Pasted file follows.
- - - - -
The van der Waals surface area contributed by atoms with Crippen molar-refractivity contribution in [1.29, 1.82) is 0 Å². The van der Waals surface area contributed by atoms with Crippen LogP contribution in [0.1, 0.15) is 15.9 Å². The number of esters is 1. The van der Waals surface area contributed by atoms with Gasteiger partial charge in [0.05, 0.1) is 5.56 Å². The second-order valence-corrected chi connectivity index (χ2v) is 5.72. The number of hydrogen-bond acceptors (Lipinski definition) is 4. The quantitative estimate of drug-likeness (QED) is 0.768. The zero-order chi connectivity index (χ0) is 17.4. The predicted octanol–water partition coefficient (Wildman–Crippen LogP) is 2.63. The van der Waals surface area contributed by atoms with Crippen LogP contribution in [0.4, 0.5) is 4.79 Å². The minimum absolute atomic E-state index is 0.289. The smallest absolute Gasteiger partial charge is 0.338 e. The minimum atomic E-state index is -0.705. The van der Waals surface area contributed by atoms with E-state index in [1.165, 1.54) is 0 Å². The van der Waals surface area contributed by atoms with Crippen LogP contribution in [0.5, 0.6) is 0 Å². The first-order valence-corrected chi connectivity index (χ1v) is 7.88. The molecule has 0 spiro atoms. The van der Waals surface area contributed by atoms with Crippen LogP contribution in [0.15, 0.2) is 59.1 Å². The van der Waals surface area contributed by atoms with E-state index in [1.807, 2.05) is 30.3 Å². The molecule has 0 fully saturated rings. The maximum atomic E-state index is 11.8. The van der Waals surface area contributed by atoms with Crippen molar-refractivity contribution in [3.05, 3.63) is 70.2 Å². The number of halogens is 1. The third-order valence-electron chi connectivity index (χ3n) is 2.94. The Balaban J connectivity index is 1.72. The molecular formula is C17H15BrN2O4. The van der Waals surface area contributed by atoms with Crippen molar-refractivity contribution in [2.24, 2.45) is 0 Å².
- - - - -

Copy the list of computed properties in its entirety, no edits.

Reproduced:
The van der Waals surface area contributed by atoms with Crippen molar-refractivity contribution in [1.29, 1.82) is 0 Å². The van der Waals surface area contributed by atoms with Crippen LogP contribution in [0.1, 0.15) is 15.9 Å². The number of esters is 1. The van der Waals surface area contributed by atoms with Gasteiger partial charge in [0.05, 0.1) is 5.56 Å². The second-order valence-corrected chi connectivity index (χ2v) is 5.72. The number of hydrogen-bond acceptors (Lipinski definition) is 4. The quantitative estimate of drug-likeness (QED) is 0.768. The zero-order chi connectivity index (χ0) is 17.4. The predicted octanol–water partition coefficient (Wildman–Crippen LogP) is 2.63. The van der Waals surface area contributed by atoms with Crippen LogP contribution in [0.4, 0.5) is 4.79 Å². The minimum absolute atomic E-state index is 0.289. The smallest absolute Gasteiger partial charge is 0.338 e. The minimum atomic E-state index is -0.705. The van der Waals surface area contributed by atoms with E-state index in [1.165, 1.54) is 0 Å². The van der Waals surface area contributed by atoms with Crippen LogP contribution in [0.5, 0.6) is 0 Å². The first-order valence-corrected chi connectivity index (χ1v) is 7.88. The molecule has 0 spiro atoms. The van der Waals surface area contributed by atoms with Crippen LogP contribution in [0.15, 0.2) is 59.1 Å². The van der Waals surface area contributed by atoms with E-state index in [1.807, 2.05) is 30.3 Å². The molecule has 0 fully saturated rings. The maximum atomic E-state index is 11.8. The van der Waals surface area contributed by atoms with Crippen molar-refractivity contribution in [3.05, 3.63) is 70.2 Å². The number of halogens is 1. The third-order valence-electron chi connectivity index (χ3n) is 2.94. The Balaban J connectivity index is 1.72. The molecular formula is C17H15BrN2O4. The van der Waals surface area contributed by atoms with Crippen molar-refractivity contribution in [2.24, 2.45) is 0 Å².